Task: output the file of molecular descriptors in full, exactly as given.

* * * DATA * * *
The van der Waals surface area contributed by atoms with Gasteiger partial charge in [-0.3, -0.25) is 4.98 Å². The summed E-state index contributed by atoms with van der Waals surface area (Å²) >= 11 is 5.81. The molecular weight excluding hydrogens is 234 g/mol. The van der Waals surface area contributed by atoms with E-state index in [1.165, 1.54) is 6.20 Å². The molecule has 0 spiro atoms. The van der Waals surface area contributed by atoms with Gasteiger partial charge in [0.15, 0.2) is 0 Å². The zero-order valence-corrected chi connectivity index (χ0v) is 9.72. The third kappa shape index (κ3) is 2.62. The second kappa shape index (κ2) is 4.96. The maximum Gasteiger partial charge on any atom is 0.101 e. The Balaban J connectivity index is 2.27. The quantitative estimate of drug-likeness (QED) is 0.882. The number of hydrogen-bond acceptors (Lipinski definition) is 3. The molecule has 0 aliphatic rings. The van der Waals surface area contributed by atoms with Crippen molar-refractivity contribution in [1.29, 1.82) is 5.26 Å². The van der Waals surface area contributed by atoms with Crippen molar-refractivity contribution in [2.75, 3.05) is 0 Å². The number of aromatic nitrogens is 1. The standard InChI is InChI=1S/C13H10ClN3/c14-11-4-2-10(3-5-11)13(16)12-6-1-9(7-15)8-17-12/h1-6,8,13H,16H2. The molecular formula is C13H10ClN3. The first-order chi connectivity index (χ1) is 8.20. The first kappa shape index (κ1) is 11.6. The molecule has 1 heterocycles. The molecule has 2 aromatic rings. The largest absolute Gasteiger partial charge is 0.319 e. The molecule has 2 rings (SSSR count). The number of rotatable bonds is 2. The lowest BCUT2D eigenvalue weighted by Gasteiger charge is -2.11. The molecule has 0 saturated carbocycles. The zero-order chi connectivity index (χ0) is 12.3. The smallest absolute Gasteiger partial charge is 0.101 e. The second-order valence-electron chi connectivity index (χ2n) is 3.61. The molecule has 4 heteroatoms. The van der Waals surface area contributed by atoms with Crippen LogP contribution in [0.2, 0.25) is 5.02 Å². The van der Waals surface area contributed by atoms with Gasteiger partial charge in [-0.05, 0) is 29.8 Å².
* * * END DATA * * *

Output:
The van der Waals surface area contributed by atoms with Gasteiger partial charge in [-0.3, -0.25) is 4.98 Å². The summed E-state index contributed by atoms with van der Waals surface area (Å²) >= 11 is 5.81. The molecular weight excluding hydrogens is 234 g/mol. The van der Waals surface area contributed by atoms with E-state index in [1.165, 1.54) is 6.20 Å². The molecule has 0 spiro atoms. The van der Waals surface area contributed by atoms with Gasteiger partial charge in [0.15, 0.2) is 0 Å². The zero-order valence-corrected chi connectivity index (χ0v) is 9.72. The third kappa shape index (κ3) is 2.62. The second kappa shape index (κ2) is 4.96. The maximum Gasteiger partial charge on any atom is 0.101 e. The Balaban J connectivity index is 2.27. The quantitative estimate of drug-likeness (QED) is 0.882. The number of hydrogen-bond acceptors (Lipinski definition) is 3. The molecule has 0 aliphatic rings. The van der Waals surface area contributed by atoms with Crippen molar-refractivity contribution in [1.29, 1.82) is 5.26 Å². The van der Waals surface area contributed by atoms with Crippen molar-refractivity contribution in [2.75, 3.05) is 0 Å². The number of aromatic nitrogens is 1. The standard InChI is InChI=1S/C13H10ClN3/c14-11-4-2-10(3-5-11)13(16)12-6-1-9(7-15)8-17-12/h1-6,8,13H,16H2. The molecular formula is C13H10ClN3. The first-order chi connectivity index (χ1) is 8.20. The first kappa shape index (κ1) is 11.6. The molecule has 1 heterocycles. The molecule has 2 aromatic rings. The largest absolute Gasteiger partial charge is 0.319 e. The molecule has 2 rings (SSSR count). The number of rotatable bonds is 2. The lowest BCUT2D eigenvalue weighted by Gasteiger charge is -2.11. The molecule has 0 saturated carbocycles. The zero-order chi connectivity index (χ0) is 12.3. The smallest absolute Gasteiger partial charge is 0.101 e. The second-order valence-electron chi connectivity index (χ2n) is 3.61. The molecule has 4 heteroatoms. The van der Waals surface area contributed by atoms with Crippen LogP contribution in [0.2, 0.25) is 5.02 Å². The van der Waals surface area contributed by atoms with Gasteiger partial charge in [-0.05, 0) is 29.8 Å².